There was also evidence that for 25 years preceding 1970, the County maintained the property as if it were publicly owned, cleaning it regularly of the debris generated by public use and providing lifeguard services on the beach area.
On the basis of the foregoing evidence the trial court concluded in substance that the whole of the property in question was subject to an [26 Cal. 3d 211] easement arising out of implied dedication for public recreational purposes. fn. 7 It also concluded that neither plaintiff was guilty of laches or should be estopped from asserting the claim of public right. With respect to defendants' cross-complaints the court concluded that no provision of the state or federal Constitutions had been violated by plaintiffs, that no act amounting to slander of title had occurred, and that inverse condemnation had not resulted from plaintiffs' actions. Judgments were entered declaring the existence of the said public easement; quieting title thereto in plaintiffs for themselves and as trustees for the people; enjoining defendants from all construction or other conduct which would interfere with or obstruct the full use and enjoyment of the public easement; and ordering that defendants take nothing by their cross-complaints.
Defendant Shirley Berk, the sole appellant herein (see fn. 2, ante), raises several arguments challenging the trial court's application of Gion-Dietz to the instant case. It is urged in essence (1) that Gion-Dietz may not constitutionally be applied to a case such as that at bench in which the facts giving rise to the asserted public easement antedated the Gion-Dietz decision; (2) that even if it can be so applied, Gion-Dietz should not be read to permit the establishment of a public easement on the basis of "mere public use" for the requisite period but should instead be interpreted to require a specific finding of adversity or claim of public right; (3) that settled rules of property governing the acquisition of prescriptive interests preclude the application of Gion-Dietz in the instant circumstances; and (4) that considerations of fundamental fairness, among them those shaping the doctrines of laches and estoppel, will not allow the result reached below. Sensible of the significance of these contentions -- and of the interest of the bench and bar of this state in obtaining guidance relative to the matter of the implied dedication [26 Cal. 3d 212] of public recreational easements -- we take up each of them in order.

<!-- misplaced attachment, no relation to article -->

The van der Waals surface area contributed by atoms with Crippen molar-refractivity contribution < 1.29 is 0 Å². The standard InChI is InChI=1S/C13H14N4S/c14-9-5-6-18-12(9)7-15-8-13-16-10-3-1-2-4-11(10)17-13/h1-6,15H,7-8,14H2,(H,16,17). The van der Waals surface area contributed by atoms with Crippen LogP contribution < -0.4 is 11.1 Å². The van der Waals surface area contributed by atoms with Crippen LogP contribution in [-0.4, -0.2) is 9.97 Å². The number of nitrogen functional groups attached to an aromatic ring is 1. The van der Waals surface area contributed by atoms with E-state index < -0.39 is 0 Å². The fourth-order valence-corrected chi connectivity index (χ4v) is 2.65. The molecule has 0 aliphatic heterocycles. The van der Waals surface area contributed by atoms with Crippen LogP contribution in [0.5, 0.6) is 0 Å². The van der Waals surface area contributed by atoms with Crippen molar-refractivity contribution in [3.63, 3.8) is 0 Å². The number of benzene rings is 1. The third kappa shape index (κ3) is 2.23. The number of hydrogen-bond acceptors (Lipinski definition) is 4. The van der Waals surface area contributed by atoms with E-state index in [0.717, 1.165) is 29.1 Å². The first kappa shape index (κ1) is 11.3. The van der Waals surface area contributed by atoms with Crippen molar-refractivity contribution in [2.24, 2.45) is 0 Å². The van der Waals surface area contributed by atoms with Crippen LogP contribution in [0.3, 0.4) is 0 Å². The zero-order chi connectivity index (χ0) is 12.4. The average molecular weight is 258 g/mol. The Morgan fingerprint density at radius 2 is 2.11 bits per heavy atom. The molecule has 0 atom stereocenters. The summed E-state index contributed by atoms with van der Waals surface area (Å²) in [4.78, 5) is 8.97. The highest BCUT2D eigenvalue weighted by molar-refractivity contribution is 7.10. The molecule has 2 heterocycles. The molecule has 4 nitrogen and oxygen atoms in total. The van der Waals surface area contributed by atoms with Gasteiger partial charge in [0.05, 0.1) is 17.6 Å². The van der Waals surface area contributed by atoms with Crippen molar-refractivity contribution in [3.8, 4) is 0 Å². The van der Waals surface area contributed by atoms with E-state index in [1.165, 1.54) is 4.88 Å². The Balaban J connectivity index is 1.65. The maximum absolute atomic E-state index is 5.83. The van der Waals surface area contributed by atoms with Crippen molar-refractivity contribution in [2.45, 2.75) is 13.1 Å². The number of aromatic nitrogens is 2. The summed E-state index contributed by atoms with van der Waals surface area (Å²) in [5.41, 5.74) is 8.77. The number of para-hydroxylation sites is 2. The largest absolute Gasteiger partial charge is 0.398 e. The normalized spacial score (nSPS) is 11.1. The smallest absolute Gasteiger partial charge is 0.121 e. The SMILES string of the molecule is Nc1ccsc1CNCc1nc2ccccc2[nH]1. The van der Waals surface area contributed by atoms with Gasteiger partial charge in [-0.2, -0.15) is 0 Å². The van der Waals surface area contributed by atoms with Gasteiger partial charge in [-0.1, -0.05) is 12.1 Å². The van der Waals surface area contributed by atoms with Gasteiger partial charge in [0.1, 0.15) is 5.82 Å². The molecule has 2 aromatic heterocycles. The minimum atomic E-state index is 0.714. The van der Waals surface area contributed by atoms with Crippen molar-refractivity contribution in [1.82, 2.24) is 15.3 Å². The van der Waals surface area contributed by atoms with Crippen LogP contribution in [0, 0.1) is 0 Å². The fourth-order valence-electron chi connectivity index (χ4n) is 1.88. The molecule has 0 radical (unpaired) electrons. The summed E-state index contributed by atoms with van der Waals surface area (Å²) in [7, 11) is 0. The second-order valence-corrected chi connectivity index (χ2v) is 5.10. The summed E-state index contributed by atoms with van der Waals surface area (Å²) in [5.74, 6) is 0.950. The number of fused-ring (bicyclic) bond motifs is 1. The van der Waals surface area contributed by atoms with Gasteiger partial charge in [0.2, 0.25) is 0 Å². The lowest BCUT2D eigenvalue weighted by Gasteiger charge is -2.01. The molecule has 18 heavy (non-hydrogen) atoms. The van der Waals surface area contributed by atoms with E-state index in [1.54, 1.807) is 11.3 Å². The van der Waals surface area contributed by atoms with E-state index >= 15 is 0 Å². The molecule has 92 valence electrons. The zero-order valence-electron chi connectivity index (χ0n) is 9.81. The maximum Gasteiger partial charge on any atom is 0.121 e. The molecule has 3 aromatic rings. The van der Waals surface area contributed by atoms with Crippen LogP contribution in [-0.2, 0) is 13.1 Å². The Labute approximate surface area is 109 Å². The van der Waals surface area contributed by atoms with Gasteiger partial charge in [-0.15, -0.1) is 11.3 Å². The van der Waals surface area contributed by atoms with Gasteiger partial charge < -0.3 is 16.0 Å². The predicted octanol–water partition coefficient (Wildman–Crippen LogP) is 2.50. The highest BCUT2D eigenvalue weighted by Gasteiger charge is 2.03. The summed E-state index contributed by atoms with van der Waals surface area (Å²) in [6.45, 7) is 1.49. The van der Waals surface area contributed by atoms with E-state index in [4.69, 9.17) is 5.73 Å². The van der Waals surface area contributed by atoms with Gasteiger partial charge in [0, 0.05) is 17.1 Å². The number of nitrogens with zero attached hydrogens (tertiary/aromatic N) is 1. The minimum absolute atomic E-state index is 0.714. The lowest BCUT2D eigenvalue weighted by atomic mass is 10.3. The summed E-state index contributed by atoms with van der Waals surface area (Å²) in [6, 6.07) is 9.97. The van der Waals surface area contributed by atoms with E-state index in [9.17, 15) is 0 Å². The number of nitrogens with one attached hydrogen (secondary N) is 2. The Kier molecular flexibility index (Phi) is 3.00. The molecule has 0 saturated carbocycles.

A. "Retroactive" application.
 Defendant Berk, characterizing the Gion-Dietz decision as "revolutionary," urges that to apply its precepts to a case such as that at bench, wherein the events giving rise to the alleged dedication occurred prior to our decision, results in an unconstitutional taking of property. She recognizes, of course, that the Gion and Dietz cases themselves were based on events similarly situated in time, but she urges that the principle of Stovall v. Denno (1967) 388 U.S. 293, 301 [18 L. Ed. 2d 1199, 1206, 87 S. Ct. 1967] -- pursuant to which a new rule of law, although applied to the parties before the court in the case establishing it, may be limited to otherwise prospective application -- should here have application to preclude an unconstitutional result. In view of significant reliance by former owners of the property here in question upon rules of public dedication in existence prior to the Gion-Dietz decision, it is argued, it is those rules, and not the precepts of Gion-Dietz, which must here apply.
We think it clear that defendant may properly raise this contention. Although the Gion-Dietz decision became final several months prior to the opening of the subject escrow, this fact cannot preclude Mrs. Berk from challenging a dedication to the public which occurred, if at all, at a time substantially previous to that decision. Even if it must be presumed -- contrary to the record herein -- that Mr. and Mrs. Berk acted with full knowledge of Gion-Dietz, and even if it be granted that they were on notice of substantial past and present use of the subject property by the public, these factors are in no way inconsistent with defendant's present position. If the principle of Gion-Dietz may not be constitutionally applied to allegedly dedicatory events and circumstances occurring previous to our decision, defendant's knowledge -- presumed or otherwise -- becomes a matter of little consequence, for the property passed to her free of any public easement.
Passing on to the merits of the contention, however, we find ourselves unable to accept its major premise -- i.e., that the Gion-Dietz decision marked so "revolutionary" a change in the law that to apply its precepts to past events and actions, occurring in the context of prior law, is to countenance an unconstitutional taking of property without due process [26 Cal. 3d 213] of law. We conclude on the contrary that Gion-Dietz, far from signaling the momentous "redefinition of property rights" which defendant would depict, fn. 8 simply represents a restatement and clarification of well-established former law and an application of that law, as so restated and clarified, to a unique pattern of factual circumstances. Such a decision, we think, cannot be deemed to so betray the legitimate and reasonable reliance interests of property owners that its application to them and their property amounts to an unconstitutional taking of vested rights.